US casino tycoon wins $20m over murder plan slur
Steve Wynn was accused of planning to have a businessman killed and buried in the desert over a bad gambling debt.
Wynn was awarded the damages after taking legal action against Joe Francis, founder of the entertainment group "Girls Gone Wild".
The week-long trial heard evidence from both men, as well as legendary music producer Quincy Jones.
Francis first made the comments in court in April 2010 -- where they were immune from legal action. That trial was about a $2 million gambling debt, which Francis allegedly ran up at one of Wynn's Las Vegas casinos.
But he was accused of repeating them once outside court, when he was overheard by an online gossip reporter, and again on a recent morning TV show, allegedly harming Wynn's reputation and causing him emotional distress.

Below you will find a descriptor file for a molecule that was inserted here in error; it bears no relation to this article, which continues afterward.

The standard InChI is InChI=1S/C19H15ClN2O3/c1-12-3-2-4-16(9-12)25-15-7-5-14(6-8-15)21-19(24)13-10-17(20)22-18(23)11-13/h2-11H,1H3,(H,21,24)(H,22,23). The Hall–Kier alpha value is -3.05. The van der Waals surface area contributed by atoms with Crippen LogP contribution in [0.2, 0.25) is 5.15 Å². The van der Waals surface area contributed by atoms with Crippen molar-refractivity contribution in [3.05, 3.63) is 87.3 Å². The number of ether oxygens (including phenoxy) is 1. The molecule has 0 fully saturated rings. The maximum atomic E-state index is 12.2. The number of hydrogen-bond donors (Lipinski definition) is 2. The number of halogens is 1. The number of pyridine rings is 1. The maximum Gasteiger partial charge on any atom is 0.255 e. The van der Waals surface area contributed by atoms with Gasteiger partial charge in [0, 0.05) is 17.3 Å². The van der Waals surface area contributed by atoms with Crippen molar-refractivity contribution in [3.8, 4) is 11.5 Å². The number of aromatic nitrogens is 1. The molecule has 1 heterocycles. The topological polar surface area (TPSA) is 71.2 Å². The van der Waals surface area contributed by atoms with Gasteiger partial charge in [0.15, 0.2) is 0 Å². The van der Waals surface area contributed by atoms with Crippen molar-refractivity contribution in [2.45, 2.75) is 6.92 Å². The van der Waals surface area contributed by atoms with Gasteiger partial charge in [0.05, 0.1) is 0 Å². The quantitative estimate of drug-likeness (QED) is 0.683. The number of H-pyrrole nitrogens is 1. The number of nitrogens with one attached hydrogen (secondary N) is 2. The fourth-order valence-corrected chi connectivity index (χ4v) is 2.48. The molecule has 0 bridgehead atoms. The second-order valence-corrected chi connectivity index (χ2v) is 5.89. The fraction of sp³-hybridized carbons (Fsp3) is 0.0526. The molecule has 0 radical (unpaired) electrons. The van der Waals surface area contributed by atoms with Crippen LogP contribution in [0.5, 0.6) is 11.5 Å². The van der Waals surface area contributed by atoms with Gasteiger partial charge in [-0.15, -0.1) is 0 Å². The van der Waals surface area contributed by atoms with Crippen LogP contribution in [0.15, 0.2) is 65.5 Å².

"There is no defence. He (Francis) made it up, he did it maliciously," said Wynn's lawyer Barry Langberg.
Francis claimed that Jones, a friend of both men, had shown him emails containing the alleged death threats. But the music producer testified that he was not aware of any verbal or written threats by Wynn against Francis.
Jurors agreed with Wynn's lawyer that Francis acted with malice. A new phase of the trial starting Tuesday will decide if punitive damages should be awarded for the malicious aspect of the remarks.
Wynn announced in May that his Macau business had received approval to build a new casino in the southern Chinese city, the world's biggest gaming hub.
Wynn Macau is one of six firms licensed to operate casinos in Macau, which was handed back to Beijing in 1999 and remains the only Chinese city where casino gambling is allowed.